I read the article, and while the author is right about quite a few things, he misses quite a bit as well. For instance, he points out how Mississippi has the highest rate of Black home-ownership in the nation...but what he doesn't say - and more likely, doesn't know - is what kind of houses most of them own. I encourage you to download Google Earth and go street-level in places like Indianola, Sunflower, Ruleville, Cleveland, Greenwood, Itta Bena, and Clarksdale...all places in the MS Delta, and all of which (except maybe Cleveland) are at least 60% Black. There's more than a few towns in the Delta that are nearly 100% Black. So on Google Earth, check out the houses in those towns, and you'll quickly discover which parts of town are White or Black.
What's more, he doesn't mention that MS didn't finalize ratification of the Thirteenth Amendment (banning slavery) until 2013 (yes, seven years ago), and that MS is only now removing the Stars and Bars from the state flag. Nor does he mention that there remains to this day the "segregation academy" system - all private schools, so they likely didn't factor into his stats concerning segregated schools. I attended one (Indianola Academy) for a year, and there were no Black students, never mind that Indianola is 80% Black. The next year, I went to Ruleville Junior High, which had 480 students...and maybe 20 of us were White. And I saw FAR less racism in Ruleville than I did at Indianola Academy.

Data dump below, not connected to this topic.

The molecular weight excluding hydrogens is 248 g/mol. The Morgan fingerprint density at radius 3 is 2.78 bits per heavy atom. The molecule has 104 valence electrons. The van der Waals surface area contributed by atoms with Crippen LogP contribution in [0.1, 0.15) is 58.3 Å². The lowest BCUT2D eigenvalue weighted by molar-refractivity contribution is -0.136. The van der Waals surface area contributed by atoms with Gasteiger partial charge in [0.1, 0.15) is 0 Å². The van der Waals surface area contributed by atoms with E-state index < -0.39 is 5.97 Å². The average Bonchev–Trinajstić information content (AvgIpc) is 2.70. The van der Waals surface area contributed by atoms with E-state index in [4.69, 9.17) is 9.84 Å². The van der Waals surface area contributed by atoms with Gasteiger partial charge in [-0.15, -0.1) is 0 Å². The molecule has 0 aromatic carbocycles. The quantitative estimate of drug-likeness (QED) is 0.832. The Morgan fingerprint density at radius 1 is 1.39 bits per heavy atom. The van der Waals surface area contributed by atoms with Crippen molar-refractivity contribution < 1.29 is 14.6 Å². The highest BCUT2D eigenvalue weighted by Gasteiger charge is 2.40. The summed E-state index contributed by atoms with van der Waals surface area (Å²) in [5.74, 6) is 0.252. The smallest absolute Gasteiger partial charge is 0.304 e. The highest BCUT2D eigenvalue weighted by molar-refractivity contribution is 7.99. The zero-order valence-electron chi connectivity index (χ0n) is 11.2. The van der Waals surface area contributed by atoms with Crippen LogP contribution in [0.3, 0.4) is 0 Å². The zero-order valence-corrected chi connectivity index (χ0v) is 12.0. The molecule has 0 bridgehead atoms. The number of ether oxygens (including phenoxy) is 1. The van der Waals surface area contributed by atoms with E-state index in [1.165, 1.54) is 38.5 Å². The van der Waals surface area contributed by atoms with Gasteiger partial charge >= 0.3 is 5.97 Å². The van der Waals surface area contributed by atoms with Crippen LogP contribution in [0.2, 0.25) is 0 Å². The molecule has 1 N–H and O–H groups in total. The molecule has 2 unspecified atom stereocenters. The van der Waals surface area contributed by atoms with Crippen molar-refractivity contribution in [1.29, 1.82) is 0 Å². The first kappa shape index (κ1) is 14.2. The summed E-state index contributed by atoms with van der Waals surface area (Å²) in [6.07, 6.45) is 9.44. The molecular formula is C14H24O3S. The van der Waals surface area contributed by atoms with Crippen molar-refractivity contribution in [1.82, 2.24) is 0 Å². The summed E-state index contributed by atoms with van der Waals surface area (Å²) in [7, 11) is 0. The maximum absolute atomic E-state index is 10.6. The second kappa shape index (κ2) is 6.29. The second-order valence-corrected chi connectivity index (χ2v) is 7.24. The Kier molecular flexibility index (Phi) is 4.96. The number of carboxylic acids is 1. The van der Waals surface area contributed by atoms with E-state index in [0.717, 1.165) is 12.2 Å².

And then there's the voter suppression efforts against Blacks in Georgia in 2018, and how they're trying to do the same thing even now. The voter suppression efforts against Blacks are MUCH stronger in the South than in the North - that's why the Voting Rights Act was so important...and why the racists were pushing voter-suppression bills within 24 hours after SCOTUS gutted the Voting Rights Act.
Yes, the author has numbers and statistics, but such are often misleading when other factors are ignored.
The Deep South is still the most racist region of the nation. This isn't giving a pass to cities and states in the North that have allowed racism to flourish, but nowhere in America is it as deeply-ingrained as it is in the South.